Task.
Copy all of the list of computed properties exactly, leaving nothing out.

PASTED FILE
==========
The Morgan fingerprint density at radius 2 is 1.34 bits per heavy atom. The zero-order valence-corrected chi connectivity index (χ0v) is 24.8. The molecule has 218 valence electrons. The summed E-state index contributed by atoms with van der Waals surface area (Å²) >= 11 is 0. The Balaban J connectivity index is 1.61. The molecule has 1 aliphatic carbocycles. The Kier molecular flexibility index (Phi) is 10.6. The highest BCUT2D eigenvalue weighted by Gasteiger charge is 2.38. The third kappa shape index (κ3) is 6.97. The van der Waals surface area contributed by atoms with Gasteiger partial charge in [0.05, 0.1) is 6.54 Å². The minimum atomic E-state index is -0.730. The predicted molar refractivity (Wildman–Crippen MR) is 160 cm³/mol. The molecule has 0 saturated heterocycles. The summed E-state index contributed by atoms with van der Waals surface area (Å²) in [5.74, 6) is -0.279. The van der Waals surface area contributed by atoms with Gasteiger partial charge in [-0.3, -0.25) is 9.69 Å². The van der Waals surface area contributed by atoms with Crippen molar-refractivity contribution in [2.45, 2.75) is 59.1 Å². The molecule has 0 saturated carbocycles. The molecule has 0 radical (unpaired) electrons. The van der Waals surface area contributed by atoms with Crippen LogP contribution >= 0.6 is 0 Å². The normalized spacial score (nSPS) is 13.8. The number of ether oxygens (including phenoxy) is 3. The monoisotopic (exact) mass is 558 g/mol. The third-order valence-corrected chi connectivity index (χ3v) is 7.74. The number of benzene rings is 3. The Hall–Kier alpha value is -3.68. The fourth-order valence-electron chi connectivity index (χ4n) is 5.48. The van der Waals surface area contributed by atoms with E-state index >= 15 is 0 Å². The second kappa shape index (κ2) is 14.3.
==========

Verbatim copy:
The Morgan fingerprint density at radius 2 is 1.34 bits per heavy atom. The zero-order valence-corrected chi connectivity index (χ0v) is 24.8. The molecule has 218 valence electrons. The summed E-state index contributed by atoms with van der Waals surface area (Å²) >= 11 is 0. The Balaban J connectivity index is 1.61. The molecule has 1 aliphatic carbocycles. The Kier molecular flexibility index (Phi) is 10.6. The highest BCUT2D eigenvalue weighted by Gasteiger charge is 2.38. The third kappa shape index (κ3) is 6.97. The van der Waals surface area contributed by atoms with Gasteiger partial charge in [0.05, 0.1) is 6.54 Å². The minimum atomic E-state index is -0.730. The predicted molar refractivity (Wildman–Crippen MR) is 160 cm³/mol. The molecule has 0 saturated heterocycles. The summed E-state index contributed by atoms with van der Waals surface area (Å²) in [5.74, 6) is -0.279. The van der Waals surface area contributed by atoms with Gasteiger partial charge in [-0.3, -0.25) is 9.69 Å². The van der Waals surface area contributed by atoms with Crippen molar-refractivity contribution in [2.45, 2.75) is 59.1 Å². The molecule has 0 saturated carbocycles. The molecule has 0 radical (unpaired) electrons. The van der Waals surface area contributed by atoms with Crippen LogP contribution >= 0.6 is 0 Å². The normalized spacial score (nSPS) is 13.8. The number of ether oxygens (including phenoxy) is 3. The monoisotopic (exact) mass is 558 g/mol. The third-order valence-corrected chi connectivity index (χ3v) is 7.74. The number of benzene rings is 3. The Hall–Kier alpha value is -3.68. The fourth-order valence-electron chi connectivity index (χ4n) is 5.48. The van der Waals surface area contributed by atoms with E-state index >= 15 is 0 Å². The second kappa shape index (κ2) is 14.3.